Oklahoma judges facing legal action over secret meetings


Some judges may end up on the other side of the bench after a claim filed by an Oklahoma City attorney.

Attorney Alex Bednar filed the notice he was pursuing legal action against three Oklahoma County Judges and one Canadian County judge Monday afternoon. The case comes after more than a year of legal wrangling in a foreclosure case that involved transfers to multiple judges and still-pending legal challenges.

“Just because I may not be someone the judges like it doesn't mean that they have the right to do this to me or to my daughter,” Bednar told FOX 25.

Bednar is rebuilding his law practice after being suspended for a year. He still disputes the issues that led to the suspension, but said at the time he thought submitting to the discipline would be preferable to fighting the case. However, he says it has been difficult to overcome the stigma placed on an attorney who was subject to discipline.

Those challenges only complicated his financial situation, which led to his home going into foreclosure. Bednar said he tried to sell off some of his property, but the mortgage company refused to accept the sale which could have erased his past-due debt.

Bednar was preparing his defense in the mortgage case which he had planned to argue before Oklahoma County District Judge Don Andrews. However before a hearing where Bednar was going to argue he should have the ability to challenge the foreclosure and avoid a default judgement, the case was transferred out of Oklahoma County to Canadian County and Judge Paul Hesse.

“I received a call at 2:33 p.m. from Judge Andrews' office, I went and got my phone records to confirm,” Bednar said, “I had a four-minute phone call from his office where they told me that my matters that were set before him were stricken.”

There was even a court order saying the default hearing Bednar had been preparing for was called off and stricken from the record. Bednar said he was told Judge Hesse would reset the hearing for a later date.

That did not happen. On the day the canceled hearing was scheduled, Bednar said he was working on other cases when by chance he learned he would not be getting a chance to defend himself.

“On June 8, I happened to be coming back from another court and stopped off in Canadian County to set a matter with Judge Hesse at that time he told me he had ruled on the default judgement,” Bednar recalled.

Emails provided to FOX 25 show after Bednar expressed his concern about being ruled against in a hearing that was not scheduled, Hesse asked Judge Andrew’s assistant to change the court order to remove the wording that showed that hearing was canceled. However, Bednar says the judge’s docket showed there was no hearing scheduled and online court records FOX 25 found indicate Judge Hesse never scheduled a hearing for June 8.

“It's basic constitutional rights the right to know about something that has been filed against you,” Bednar said.

Judge Hesse told FOX 25 judicial rules mean he cannot comment on pending cases before him.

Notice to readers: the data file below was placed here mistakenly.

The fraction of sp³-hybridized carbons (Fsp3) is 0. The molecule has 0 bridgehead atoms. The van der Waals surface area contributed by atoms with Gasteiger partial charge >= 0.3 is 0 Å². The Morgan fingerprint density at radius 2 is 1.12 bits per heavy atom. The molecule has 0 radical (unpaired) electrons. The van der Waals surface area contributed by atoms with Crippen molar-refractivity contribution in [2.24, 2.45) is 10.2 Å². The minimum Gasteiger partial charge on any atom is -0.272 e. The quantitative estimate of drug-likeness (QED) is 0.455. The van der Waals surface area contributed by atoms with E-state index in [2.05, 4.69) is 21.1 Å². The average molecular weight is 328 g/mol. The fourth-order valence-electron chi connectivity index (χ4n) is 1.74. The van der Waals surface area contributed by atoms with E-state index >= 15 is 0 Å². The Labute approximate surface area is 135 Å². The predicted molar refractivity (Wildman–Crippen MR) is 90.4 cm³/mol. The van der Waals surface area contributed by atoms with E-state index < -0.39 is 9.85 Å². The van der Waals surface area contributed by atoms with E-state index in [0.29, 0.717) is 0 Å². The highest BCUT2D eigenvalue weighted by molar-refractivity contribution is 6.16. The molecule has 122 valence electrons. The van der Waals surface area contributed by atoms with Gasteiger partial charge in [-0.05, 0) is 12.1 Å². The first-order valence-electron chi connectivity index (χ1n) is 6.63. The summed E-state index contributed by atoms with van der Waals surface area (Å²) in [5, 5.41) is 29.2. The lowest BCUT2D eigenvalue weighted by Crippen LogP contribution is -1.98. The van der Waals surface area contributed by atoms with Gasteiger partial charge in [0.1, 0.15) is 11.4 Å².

Similarly Judge Andrews would not comment on the case, even though the matter is no longer in his court. However, in a conversation with Bednar which was recorded, Andrews makes it clear he had canceled the hearing and told Bednar the hearing would have to be rescheduled before Judge Hesse.

Complicating the case, Bednar said, are meetings the judges involved in his foreclosure have had with the opposing side; meetings he was not invited to attend and meetings where orders against him were approved by judges.

“I would have never thought that judges would find it appropriate to violate local rules to meet privately with attorneys,” Bednar said.

Adding to the confusion is the hierarchy of judges in Oklahoma County. In charge of the judges involved in Bednar’s case is Judge Timothy Henderson. Henderson made headlines last year when he presided over secret court hearings in the appeal of former Oklahoma City cop Daniel Holtzclaw. In that hearing, Henderson met only with prosecutors and did not notify defense attorneys the hearings were happening. It was ultimately ruled there was nothing found in the hearings the defense attorneys needed to know, even though they were not present to ask questions.

RELATED: Court: Secret hearings should have included defense attorneys

In Bednar’s case, Henderson refused to allow him access to a court reporter and filed a time-sensitive ruling two days after ruling on the matter. In his tort claim, Bednar claims Henderson, Andrews and Hesse have all held inappropriate meetings and violated local court rules.

This case, Bednar points out, calls into question how other people who know less about the legal system than he does are treated. It also points to questions about how the public can know if information on the court’s online record keeping system is accurate.

“Apparently the court system itself is not a self-checking mechanism,” Bednar said as he called for an independent review of the Oklahoma County Judicial system. He also believes his case highlights the need for more oversight of judges in Oklahoma and hopes legislators will consider new guidelines during the next legislative session.

In the meantime, Bendar has pending motions before the Oklahoma Supreme Court to overturn some of the questionable rulings. He said he will continue to fight to protect the system he took an oath to uphold.

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